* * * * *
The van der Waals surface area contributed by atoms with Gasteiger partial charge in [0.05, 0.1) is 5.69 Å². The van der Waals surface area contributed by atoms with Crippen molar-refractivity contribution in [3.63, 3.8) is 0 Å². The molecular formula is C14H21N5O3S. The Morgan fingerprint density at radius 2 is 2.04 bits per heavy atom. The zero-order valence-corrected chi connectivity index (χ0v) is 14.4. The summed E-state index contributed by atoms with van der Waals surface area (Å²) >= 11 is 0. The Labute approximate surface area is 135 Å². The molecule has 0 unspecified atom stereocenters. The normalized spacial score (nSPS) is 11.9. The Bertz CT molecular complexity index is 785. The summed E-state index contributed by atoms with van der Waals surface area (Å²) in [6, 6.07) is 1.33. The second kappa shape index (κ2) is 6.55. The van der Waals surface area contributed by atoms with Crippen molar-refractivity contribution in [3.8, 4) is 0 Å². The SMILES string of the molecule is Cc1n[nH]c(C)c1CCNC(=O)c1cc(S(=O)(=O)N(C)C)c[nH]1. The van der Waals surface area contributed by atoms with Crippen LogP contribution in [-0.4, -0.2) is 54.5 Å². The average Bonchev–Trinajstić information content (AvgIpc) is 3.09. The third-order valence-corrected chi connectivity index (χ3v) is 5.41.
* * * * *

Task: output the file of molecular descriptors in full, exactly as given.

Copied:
The van der Waals surface area contributed by atoms with Gasteiger partial charge in [0.05, 0.1) is 5.69 Å². The van der Waals surface area contributed by atoms with Crippen molar-refractivity contribution in [3.63, 3.8) is 0 Å². The molecular formula is C14H21N5O3S. The Morgan fingerprint density at radius 2 is 2.04 bits per heavy atom. The zero-order valence-corrected chi connectivity index (χ0v) is 14.4. The summed E-state index contributed by atoms with van der Waals surface area (Å²) >= 11 is 0. The Labute approximate surface area is 135 Å². The molecule has 0 unspecified atom stereocenters. The normalized spacial score (nSPS) is 11.9. The Bertz CT molecular complexity index is 785. The summed E-state index contributed by atoms with van der Waals surface area (Å²) in [6, 6.07) is 1.33. The second kappa shape index (κ2) is 6.55. The van der Waals surface area contributed by atoms with Crippen molar-refractivity contribution in [3.8, 4) is 0 Å². The SMILES string of the molecule is Cc1n[nH]c(C)c1CCNC(=O)c1cc(S(=O)(=O)N(C)C)c[nH]1. The van der Waals surface area contributed by atoms with Crippen LogP contribution in [-0.4, -0.2) is 54.5 Å². The average Bonchev–Trinajstić information content (AvgIpc) is 3.09. The third-order valence-corrected chi connectivity index (χ3v) is 5.41.